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Tim Flynn Of Kato Karate: Here Are The Things That Happened in My Childhood That Impact How I Lead…

Tim Flynn Of Kato Karate: Here Are The Things That Happened in My Childhood That Impact How I Lead Today

An Interview With Cynthia Corsetti

Communication. Communication is one of the top things you need as a business owner. Anything you change or do that might affect someone else’s training must be communicated in advance. This gives them time to either figure out a solution if needed or find another activity for their child.

In this introspective and reflective series, we would like to explore the intricate web of experiences that form the leaders of today. Childhood, being the foundational stage of our lives, undeniably has a profound impact on our development and the leadership styles we adopt as adults. Be it a lesson learned from a parent, a childhood hobby that cultivated discipline, an early failure that fostered resilience, or even a book that opened their minds to vast possibilities; leaders often have deep-seated childhood experiences that echo in their leadership narratives today. For this interview series, we are talking to seasoned leaders across various industries who share personal anecdotes and lessons from their childhood that have sculpted their leadership philosophies today. As part of this series, we had the pleasure of interviewing Tim Flynn.

Tim Flynn is an Anti-Bullying Expert and the owner of Kato Karate in Mankato, MN. Tim started learning martial arts at the age of 14 and has been teaching martial arts since he was 16 years old. Tim lives in Mankato, MN. He is married and has five girls. Along with running his martial arts business, Tim travels the country and runs seminars on anti-bullying and self-worth called karate chop bullying. Tim also hosts a weekly Breaking Bullying podcast with celebrities and many other wonderful guests. Tim is also running for his local school board in the 2024 elections.

Thank you so much for joining us in this interview series. Before we dive into our discussion about leadership, our readers would love to “get to know you” a bit better. Can you share with us the backstory about what brought you to your specific career path?

Since graduating high school, I’ve had a job where I had to work with other people. I’ve held numerous jobs in the healthcare industry, from becoming a nurse’s aide to a Health Unit Coordinator and an ICU technician. Then, my last job in the healthcare industry was as an Endoscopy Technician. I enjoyed working in the healthcare industry, but I never felt fulfilled with my life, and I feel like I wanted to do something that had more of an impact. So, I decided to go back to my first love, which was martial arts. In 2016, I opened up Kato Karate.

What do you think makes your company stand out? Can you share a story?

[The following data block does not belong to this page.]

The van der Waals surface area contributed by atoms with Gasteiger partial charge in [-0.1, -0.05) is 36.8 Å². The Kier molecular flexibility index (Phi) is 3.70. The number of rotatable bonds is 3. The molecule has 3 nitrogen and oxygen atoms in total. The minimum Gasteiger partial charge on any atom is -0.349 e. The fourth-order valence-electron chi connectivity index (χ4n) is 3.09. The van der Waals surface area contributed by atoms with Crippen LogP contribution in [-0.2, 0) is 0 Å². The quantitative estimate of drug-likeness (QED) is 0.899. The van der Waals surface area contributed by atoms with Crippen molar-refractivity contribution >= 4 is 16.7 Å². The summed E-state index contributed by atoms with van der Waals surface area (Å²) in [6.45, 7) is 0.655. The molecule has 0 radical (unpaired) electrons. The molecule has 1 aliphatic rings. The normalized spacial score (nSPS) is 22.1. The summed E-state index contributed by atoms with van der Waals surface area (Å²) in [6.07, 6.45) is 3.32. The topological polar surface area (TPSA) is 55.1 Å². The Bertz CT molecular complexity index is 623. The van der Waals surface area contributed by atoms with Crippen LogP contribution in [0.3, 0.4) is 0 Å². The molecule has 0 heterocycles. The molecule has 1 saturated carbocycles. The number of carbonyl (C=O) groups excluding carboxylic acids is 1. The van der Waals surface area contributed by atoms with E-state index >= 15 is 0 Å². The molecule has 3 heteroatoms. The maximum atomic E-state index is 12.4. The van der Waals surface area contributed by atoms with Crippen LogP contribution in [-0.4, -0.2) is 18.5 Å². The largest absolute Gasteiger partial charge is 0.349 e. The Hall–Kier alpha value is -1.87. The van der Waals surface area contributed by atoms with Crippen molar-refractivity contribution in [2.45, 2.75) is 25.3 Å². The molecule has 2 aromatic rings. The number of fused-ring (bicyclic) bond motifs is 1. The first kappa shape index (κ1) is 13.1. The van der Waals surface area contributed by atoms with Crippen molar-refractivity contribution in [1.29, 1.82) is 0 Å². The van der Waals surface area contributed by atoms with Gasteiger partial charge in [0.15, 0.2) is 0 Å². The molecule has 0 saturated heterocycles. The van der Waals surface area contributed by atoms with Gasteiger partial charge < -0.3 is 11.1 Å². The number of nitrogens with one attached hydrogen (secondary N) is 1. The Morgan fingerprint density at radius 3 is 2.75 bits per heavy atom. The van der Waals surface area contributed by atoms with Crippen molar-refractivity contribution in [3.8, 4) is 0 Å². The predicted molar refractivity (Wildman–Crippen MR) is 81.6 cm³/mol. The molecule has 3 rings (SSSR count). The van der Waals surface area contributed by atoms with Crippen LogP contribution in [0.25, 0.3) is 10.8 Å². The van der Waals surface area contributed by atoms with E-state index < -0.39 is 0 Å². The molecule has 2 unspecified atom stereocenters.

Kato Karate has won numerous awards. I think that is because we focus more on the student rather than putting a lot of emphasis on the “Art” in Martial Arts. I understand that every kid is unique, and they all have different abilities and learning styles. I take that into account when I work with children to help improve them physically, intellectually, emotionally, and socially. My school is a Licensed Skillz Child Development Center. What that means is we put child development first over martial arts. My staff and I are certified in child development and some of my staff even have four-year degrees in child development and/or elementary education.

What I love most about my job is seeing my students’ progress. On day one, they come in for a one-on-one evaluation, and that is for me to get to know them and know where they are physically, intellectually, emotionally, and socially. It also gives me time to sit down with the parents to know what their expectations and goals are for their child. Most parents see improvement in as little as three months of their child working at Kato Karate. And that’s the beauty of putting child development first over the art in martial arts.

You are a successful business leader. Which three character traits do you think were most instrumental to your success? Can you please share a story or example for each?

#1. Honesty. Even though I’m trying to run a business and I want as many kids as possible in my martial arts program, that doesn’t mean I’m willing to say whatever the parent wants to hear to get them to sign up their child. Sometimes, I had to be upfront with parents, saying I’m sorry I cannot meet your goals or expectations. Parents seem to like that when you’re upfront and honest with them right away because my whole point is to improve their child physically, intellectually, emotionally, and socially. If I cannot do that, I will let them know that I am not the right person to work with your child.

#2. Compassion. I’ve had a few parents who’ve run into some hard times, and they came to me and said, “Hey, look, this program has done wonders for my child, but we’re having trouble paying our membership. Is there anything we can do to keep our child in class?” I’ve always found a way to help those parents out in those tough times because I know what it was like growing up and my family not having any money and seeing them ask for help.